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MS Series

Table 5. Details of the two studies included in the review
Reference

Freeman et al (2006)

Kavia et al (2010)

Study type

Multicentre, double blind, randomized,
placebo-controlled trial

Multicentre, double blind, randomized, placebo-controlled,
parallel-group trial.

Evidence level

1+

1+

Number of subjects

630

135

Patient Characteristics

People with stable MS and muscle
spasticity

People with MS and overactive bladder

Intervention

1.25 mg cannabidiol or 2.5 mg
tetrahaydrocannabinol (THC)

100 µl of Sativex® (contains 2.7mg tetrahydrocannabinol +2.5mg
cannabidiol)

Comparison

placebo

placebo

Length of follow up

13 weeks

10 weeks

Outcome measure

1. Number of urge incontinence episodes
2. UK neurological disability score
3. 24hour ICS pad test
4. Urodynamic tests

1. Number of urinary incontinence episodes
2. Incidence of nocturia and urgency
3. Overall bladder condition
4. Day time urinary frequency
5. Incontinence quality of life

Effect size

Mean difference from baseline in urge
incontinence episodes

Mean difference from baseline in urinary incontinence episodes

Source of funding

MS Society

GW pharma Ltd

of patients underwent urodynamics and 24 hour pad
test at four recruiting centres approved by the local
ethics committees.
Between 54 and 75% of patients had baseline episodes of urge incontinence fewer than 2 per day.
However, this includes all CAMS patients including
those with no bladder dysfunction. 38% of patients
were excluded as they had permanent catheter. The
study did not specify if the patients were taking any
other medication for urinary dysfunction—as this
could be an important bias and may have influenced
the results.
The Kavia et al (2010) study aimed to assess the
efficacy, tolerability and safety of Sativex® as a primary therapy in alleviating bladder symptoms in
patients with MS. Sativex is an endocannabinoid systemic modulator which is administered as a pumpaction oromucosal spray, each spray it delivers a dose
of 2.7 mg of THC and 2.5mg canabidiol (CBD).
People with MS at 15 centres (nine in the UK three in
Belgium and three in Romania), who had failed to
respond adequately to first-line therapies such as antichollinergics, were invited to participate in a 10 week,
placebo control trial. Participants were required to be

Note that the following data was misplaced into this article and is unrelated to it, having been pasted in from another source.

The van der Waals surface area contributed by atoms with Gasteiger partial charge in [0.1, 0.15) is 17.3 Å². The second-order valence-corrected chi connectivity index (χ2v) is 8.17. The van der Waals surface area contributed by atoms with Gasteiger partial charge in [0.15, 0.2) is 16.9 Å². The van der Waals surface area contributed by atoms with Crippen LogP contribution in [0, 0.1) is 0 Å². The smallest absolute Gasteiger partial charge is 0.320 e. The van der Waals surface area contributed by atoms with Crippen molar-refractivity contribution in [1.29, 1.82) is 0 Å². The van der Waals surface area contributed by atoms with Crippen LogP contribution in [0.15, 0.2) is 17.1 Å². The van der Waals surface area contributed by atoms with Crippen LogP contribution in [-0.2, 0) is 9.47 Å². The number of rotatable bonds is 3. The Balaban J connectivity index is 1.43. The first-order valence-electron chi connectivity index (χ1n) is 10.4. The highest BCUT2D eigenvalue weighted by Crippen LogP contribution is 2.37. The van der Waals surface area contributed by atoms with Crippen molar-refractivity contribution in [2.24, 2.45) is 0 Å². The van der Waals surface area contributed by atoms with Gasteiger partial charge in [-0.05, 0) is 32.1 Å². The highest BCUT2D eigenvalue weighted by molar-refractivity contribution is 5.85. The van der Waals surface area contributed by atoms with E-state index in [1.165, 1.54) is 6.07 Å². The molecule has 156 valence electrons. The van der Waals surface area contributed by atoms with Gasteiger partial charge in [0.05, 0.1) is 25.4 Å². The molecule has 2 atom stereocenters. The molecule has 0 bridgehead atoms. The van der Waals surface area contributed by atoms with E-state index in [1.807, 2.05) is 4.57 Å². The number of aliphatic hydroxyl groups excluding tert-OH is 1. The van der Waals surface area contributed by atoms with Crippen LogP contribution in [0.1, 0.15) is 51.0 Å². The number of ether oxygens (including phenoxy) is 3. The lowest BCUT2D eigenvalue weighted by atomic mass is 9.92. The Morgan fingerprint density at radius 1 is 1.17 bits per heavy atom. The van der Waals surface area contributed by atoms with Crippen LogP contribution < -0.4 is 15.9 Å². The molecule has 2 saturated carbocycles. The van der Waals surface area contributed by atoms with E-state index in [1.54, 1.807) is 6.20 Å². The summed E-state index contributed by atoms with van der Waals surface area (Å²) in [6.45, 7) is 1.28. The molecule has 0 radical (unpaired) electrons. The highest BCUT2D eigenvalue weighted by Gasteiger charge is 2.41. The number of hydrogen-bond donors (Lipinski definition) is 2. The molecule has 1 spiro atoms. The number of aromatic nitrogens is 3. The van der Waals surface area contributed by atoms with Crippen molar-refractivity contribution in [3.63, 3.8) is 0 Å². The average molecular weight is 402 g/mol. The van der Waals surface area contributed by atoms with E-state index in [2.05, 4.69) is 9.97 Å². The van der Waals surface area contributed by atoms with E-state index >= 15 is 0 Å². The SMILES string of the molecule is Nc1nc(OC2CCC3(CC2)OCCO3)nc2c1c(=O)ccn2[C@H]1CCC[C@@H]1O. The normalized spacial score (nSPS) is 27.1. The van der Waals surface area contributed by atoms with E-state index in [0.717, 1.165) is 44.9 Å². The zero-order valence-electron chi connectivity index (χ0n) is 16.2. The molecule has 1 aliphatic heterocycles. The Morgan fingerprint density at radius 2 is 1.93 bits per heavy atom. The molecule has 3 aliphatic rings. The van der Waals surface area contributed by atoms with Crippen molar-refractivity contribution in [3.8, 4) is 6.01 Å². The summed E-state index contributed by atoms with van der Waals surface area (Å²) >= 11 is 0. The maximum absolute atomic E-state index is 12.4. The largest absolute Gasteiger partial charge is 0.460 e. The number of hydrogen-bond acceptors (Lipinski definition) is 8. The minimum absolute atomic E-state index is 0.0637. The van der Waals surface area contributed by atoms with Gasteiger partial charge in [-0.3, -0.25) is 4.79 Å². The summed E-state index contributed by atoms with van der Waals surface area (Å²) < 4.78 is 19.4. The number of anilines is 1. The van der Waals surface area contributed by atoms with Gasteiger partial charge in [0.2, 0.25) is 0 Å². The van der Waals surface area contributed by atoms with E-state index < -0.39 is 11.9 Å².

on a stable dose of antichollinergic drugs for at least
14 days before the study and to have had at least three
incontinent episodes over five consecutive days over
the baseline period.
People with symptomatic urinary tract infection or
any other known cause for detrusor overactivity, those
performing intermittent self-catherization and people
with history of use of street cannabis or cannabisBritish Journal of Neuroscience Nursing

April/May 2012

derived medicines within seven days of the study
entry were excluded. People were also exluded if they
had a history of major psychiatric disorder, severe
personality disorder, history of substance abuse and
concomitant use of fentanyl, levadopa or sildenafil.
The study did not excluded the people that did not
follow the protocol as part of the intention to treat.
In the study, participants self-titrated the medication to their optimal based efficacy, tolerability and
the maximum permitted dose, which was eight actuations (sprays) in any three hour period or 48 actuations in 24 hour period. The time and number of
actuations were recorded in daily diaries each time
they self-medicate.
Participants kept a daily diary of their urinary function for the 2-week baseline period. There were 168
people screened for the study, of which 135 were suitable. They were randomized to either Sativex (n=67)
or to the placebo group (n=68). The sample size was
based on the primary variable of number of incontinence episodes from previous open-label trial using
the same medication (Brady et al, 2004). They showed
a standard deviation for change from baseline in
number of incontinence episodes/24 hours of 0-90
[AQ14- this sentence is unclear, please clarify].
The time and number of medication doses taken,
the time and frequency of incontinent episodes, micturition, feeling of urgency, nocturia and number of
incontinent pads used were recorded by the patient in
a daily diary. Incontinence pad weight and daily voided volume data for three days a week in baseline
weeks, week 7 and 8 were also recorded. Efficacy

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